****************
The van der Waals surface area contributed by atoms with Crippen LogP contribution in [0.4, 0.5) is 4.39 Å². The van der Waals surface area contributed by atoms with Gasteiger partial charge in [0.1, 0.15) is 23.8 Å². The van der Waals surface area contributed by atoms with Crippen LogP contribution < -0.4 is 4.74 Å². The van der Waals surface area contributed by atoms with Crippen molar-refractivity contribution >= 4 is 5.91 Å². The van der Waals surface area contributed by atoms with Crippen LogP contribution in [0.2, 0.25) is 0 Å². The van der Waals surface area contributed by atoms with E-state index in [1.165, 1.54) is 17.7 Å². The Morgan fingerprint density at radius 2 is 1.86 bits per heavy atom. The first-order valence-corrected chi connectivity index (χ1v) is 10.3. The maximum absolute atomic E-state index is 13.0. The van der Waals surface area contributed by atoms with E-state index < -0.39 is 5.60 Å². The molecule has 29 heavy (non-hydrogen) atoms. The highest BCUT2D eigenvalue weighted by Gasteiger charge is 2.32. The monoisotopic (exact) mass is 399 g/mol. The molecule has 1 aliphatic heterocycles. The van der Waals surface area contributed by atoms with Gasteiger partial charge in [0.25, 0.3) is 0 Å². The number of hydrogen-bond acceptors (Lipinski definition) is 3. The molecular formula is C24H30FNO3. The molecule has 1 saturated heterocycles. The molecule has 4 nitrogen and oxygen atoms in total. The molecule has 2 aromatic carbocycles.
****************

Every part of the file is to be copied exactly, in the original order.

The van der Waals surface area contributed by atoms with Crippen LogP contribution in [0.4, 0.5) is 4.39 Å². The van der Waals surface area contributed by atoms with Gasteiger partial charge in [0.1, 0.15) is 23.8 Å². The van der Waals surface area contributed by atoms with Crippen LogP contribution < -0.4 is 4.74 Å². The van der Waals surface area contributed by atoms with Crippen molar-refractivity contribution >= 4 is 5.91 Å². The van der Waals surface area contributed by atoms with Crippen LogP contribution in [0.2, 0.25) is 0 Å². The van der Waals surface area contributed by atoms with E-state index in [1.165, 1.54) is 17.7 Å². The Morgan fingerprint density at radius 2 is 1.86 bits per heavy atom. The first-order valence-corrected chi connectivity index (χ1v) is 10.3. The maximum absolute atomic E-state index is 13.0. The van der Waals surface area contributed by atoms with E-state index < -0.39 is 5.60 Å². The molecule has 29 heavy (non-hydrogen) atoms. The highest BCUT2D eigenvalue weighted by Gasteiger charge is 2.32. The monoisotopic (exact) mass is 399 g/mol. The molecule has 1 aliphatic heterocycles. The van der Waals surface area contributed by atoms with Gasteiger partial charge in [0.25, 0.3) is 0 Å². The number of hydrogen-bond acceptors (Lipinski definition) is 3. The molecular formula is C24H30FNO3. The molecule has 1 saturated heterocycles. The molecule has 4 nitrogen and oxygen atoms in total. The molecule has 2 aromatic carbocycles.